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How Far Will the U.S. Go in Venezuela?

The administration’s policy of regime change in Venezuela will soon be put to the test:

Mr. Maduro, a leftist strongman who has jailed political opponents and forced critics into exile, said the opposition leader broke a travel ban recently ordered by the Supreme Court allied with the president and will face justice if he returns.

“No one can be above the law,” Mr. Maduro told ABC News on Tuesday.

Allowing Mr. Guaidó to return unimpeded would make Mr. Maduro look weak with the armed forces, whose support is vital to his hold on power, said Ignacio Arcaya, a former Venezuelan foreign minister. But any move against the opposition leader is sure to provoke the U.S., one of more than 50 countries that recognize Mr. Guaidó as Venezuela’s rightful president.

There has been no discussion of what the U.S. is prepared to do in the event that Maduro has Guaido arrested when he returns to Venezuela. The U.S. and its allies have declared for Guaido, but it isn’t clear how far any of the other governments supporting him are willing to go on his behalf. Guaido may try to force the issue when he goes back in order to make his outside supporters take more aggressive action, and that may give the hard-liners in and around the administration the excuse they have been waiting for to insist on direct intervention. If that happens, it is imperative that Congress refuse to authorize military action. The U.S. is under no obligation to aid in the toppling of the Venezuelan government, and as it happens Venezuelans are even more opposed to U.S. armed intervention in their country than they are opposed to Maduro.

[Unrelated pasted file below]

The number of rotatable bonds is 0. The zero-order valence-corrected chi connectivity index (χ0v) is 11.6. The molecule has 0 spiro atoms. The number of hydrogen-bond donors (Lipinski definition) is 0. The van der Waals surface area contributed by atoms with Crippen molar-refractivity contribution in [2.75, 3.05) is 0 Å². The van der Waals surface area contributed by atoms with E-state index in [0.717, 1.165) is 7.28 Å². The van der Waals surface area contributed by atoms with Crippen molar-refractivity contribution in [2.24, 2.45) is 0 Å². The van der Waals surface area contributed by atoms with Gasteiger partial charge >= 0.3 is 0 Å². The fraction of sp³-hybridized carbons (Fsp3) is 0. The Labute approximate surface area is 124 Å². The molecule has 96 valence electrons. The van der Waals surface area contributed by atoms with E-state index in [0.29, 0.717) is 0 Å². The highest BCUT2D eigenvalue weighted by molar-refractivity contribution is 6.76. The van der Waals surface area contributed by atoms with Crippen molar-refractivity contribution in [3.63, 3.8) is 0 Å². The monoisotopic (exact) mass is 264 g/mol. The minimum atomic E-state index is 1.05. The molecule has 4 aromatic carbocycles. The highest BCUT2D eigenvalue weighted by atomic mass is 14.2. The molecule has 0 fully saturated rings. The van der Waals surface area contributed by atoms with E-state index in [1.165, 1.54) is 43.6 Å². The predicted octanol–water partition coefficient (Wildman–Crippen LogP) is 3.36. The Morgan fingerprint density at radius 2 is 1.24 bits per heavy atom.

Like previous opposition efforts to stage a dramatic confrontation with Maduro’s forces, Guaido’s attempt at returning to the country will likely just call attention to the weakness of his position inside Venezuela. The standoff threatens to drag on for quite a while, and the longer that Venezuela remains under U.S. sanctions the worse things are going to get for tens of millions of people. U.S. interference in this crisis was a serious mistake, and we may be about to learn just how big of a mistake it was.

about the author

Daniel Larison is a senior editor at TAC, where he also keeps a solo blog. He has been published in the New York Times Book Review, Dallas Morning News, World Politics Review, Politico Magazine, Orthodox Life, Front Porch Republic, The American Scene, and Culture11, and was a columnist for The Week. He holds a PhD in history from the University of Chicago, and resides in Lancaster, PA. Follow him on Twitter.

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